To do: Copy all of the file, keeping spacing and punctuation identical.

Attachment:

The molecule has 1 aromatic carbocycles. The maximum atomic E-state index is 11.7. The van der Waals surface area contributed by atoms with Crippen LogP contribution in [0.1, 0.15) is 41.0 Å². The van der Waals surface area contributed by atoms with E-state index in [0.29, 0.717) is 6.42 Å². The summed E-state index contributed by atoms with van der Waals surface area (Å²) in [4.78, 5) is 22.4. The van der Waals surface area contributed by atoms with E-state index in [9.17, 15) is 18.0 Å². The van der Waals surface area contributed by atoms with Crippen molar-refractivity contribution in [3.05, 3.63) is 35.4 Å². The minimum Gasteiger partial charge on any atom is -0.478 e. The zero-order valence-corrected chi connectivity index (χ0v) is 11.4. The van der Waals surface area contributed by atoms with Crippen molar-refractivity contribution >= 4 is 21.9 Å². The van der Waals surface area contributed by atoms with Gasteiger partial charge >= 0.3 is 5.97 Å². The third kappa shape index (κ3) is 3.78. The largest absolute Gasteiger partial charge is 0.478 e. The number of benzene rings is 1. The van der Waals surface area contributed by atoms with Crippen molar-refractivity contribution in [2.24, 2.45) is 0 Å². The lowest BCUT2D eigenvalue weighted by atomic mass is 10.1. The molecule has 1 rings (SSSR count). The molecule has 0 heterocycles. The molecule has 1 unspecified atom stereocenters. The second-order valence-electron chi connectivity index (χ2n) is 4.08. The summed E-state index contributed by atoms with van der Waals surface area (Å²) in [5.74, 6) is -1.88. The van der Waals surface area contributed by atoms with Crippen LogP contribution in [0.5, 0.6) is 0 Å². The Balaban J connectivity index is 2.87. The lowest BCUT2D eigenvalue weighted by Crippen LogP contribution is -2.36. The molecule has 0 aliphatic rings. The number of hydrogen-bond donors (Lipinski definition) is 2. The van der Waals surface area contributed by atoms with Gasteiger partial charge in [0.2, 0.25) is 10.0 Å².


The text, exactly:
The molecule has 1 aromatic carbocycles. The maximum atomic E-state index is 11.7. The van der Waals surface area contributed by atoms with Crippen LogP contribution in [0.1, 0.15) is 41.0 Å². The van der Waals surface area contributed by atoms with E-state index in [0.29, 0.717) is 6.42 Å². The summed E-state index contributed by atoms with van der Waals surface area (Å²) in [4.78, 5) is 22.4. The van der Waals surface area contributed by atoms with E-state index in [9.17, 15) is 18.0 Å². The van der Waals surface area contributed by atoms with Crippen molar-refractivity contribution in [3.05, 3.63) is 35.4 Å². The minimum Gasteiger partial charge on any atom is -0.478 e. The zero-order valence-corrected chi connectivity index (χ0v) is 11.4. The van der Waals surface area contributed by atoms with Crippen molar-refractivity contribution >= 4 is 21.9 Å². The van der Waals surface area contributed by atoms with Gasteiger partial charge >= 0.3 is 5.97 Å². The third kappa shape index (κ3) is 3.78. The largest absolute Gasteiger partial charge is 0.478 e. The number of benzene rings is 1. The van der Waals surface area contributed by atoms with Crippen molar-refractivity contribution in [2.24, 2.45) is 0 Å². The lowest BCUT2D eigenvalue weighted by atomic mass is 10.1. The molecule has 1 rings (SSSR count). The molecule has 0 heterocycles. The molecule has 1 unspecified atom stereocenters. The second-order valence-electron chi connectivity index (χ2n) is 4.08. The summed E-state index contributed by atoms with van der Waals surface area (Å²) in [5.74, 6) is -1.88. The van der Waals surface area contributed by atoms with Crippen LogP contribution in [0.5, 0.6) is 0 Å². The Balaban J connectivity index is 2.87. The lowest BCUT2D eigenvalue weighted by Crippen LogP contribution is -2.36. The molecule has 0 aliphatic rings. The number of hydrogen-bond donors (Lipinski definition) is 2. The van der Waals surface area contributed by atoms with Gasteiger partial charge in [0.2, 0.25) is 10.0 Å².